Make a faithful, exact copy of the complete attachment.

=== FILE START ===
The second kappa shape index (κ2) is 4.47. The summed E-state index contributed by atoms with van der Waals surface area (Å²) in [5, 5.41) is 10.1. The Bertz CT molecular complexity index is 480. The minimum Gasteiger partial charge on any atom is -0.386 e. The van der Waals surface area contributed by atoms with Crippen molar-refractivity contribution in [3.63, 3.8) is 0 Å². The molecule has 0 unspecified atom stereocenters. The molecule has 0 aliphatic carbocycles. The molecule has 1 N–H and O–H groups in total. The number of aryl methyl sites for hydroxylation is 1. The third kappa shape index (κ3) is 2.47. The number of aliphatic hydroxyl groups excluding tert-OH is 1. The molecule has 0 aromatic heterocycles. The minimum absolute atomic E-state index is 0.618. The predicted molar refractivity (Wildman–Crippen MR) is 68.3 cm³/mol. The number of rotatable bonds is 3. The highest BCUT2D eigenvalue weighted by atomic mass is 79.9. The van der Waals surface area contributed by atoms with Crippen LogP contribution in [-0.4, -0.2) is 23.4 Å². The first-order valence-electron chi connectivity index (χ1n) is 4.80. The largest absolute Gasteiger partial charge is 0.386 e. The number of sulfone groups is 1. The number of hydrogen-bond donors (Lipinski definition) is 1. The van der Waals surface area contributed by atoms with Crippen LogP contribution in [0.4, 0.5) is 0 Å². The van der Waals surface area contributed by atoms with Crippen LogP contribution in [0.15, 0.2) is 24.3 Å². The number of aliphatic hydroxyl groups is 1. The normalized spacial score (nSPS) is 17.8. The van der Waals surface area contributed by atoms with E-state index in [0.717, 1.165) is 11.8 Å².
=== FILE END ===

The second kappa shape index (κ2) is 4.47. The summed E-state index contributed by atoms with van der Waals surface area (Å²) in [5, 5.41) is 10.1. The Bertz CT molecular complexity index is 480. The minimum Gasteiger partial charge on any atom is -0.386 e. The van der Waals surface area contributed by atoms with Crippen molar-refractivity contribution in [3.63, 3.8) is 0 Å². The molecule has 0 unspecified atom stereocenters. The molecule has 0 aliphatic carbocycles. The molecule has 1 N–H and O–H groups in total. The number of aryl methyl sites for hydroxylation is 1. The third kappa shape index (κ3) is 2.47. The number of aliphatic hydroxyl groups excluding tert-OH is 1. The molecule has 0 aromatic heterocycles. The minimum absolute atomic E-state index is 0.618. The predicted molar refractivity (Wildman–Crippen MR) is 68.3 cm³/mol. The number of rotatable bonds is 3. The highest BCUT2D eigenvalue weighted by atomic mass is 79.9. The van der Waals surface area contributed by atoms with Crippen LogP contribution in [-0.4, -0.2) is 23.4 Å². The first-order valence-electron chi connectivity index (χ1n) is 4.80. The largest absolute Gasteiger partial charge is 0.386 e. The number of sulfone groups is 1. The number of hydrogen-bond donors (Lipinski definition) is 1. The van der Waals surface area contributed by atoms with Crippen LogP contribution in [0.4, 0.5) is 0 Å². The van der Waals surface area contributed by atoms with Crippen LogP contribution in [0.15, 0.2) is 24.3 Å². The number of aliphatic hydroxyl groups is 1. The normalized spacial score (nSPS) is 17.8. The van der Waals surface area contributed by atoms with E-state index in [0.717, 1.165) is 11.8 Å².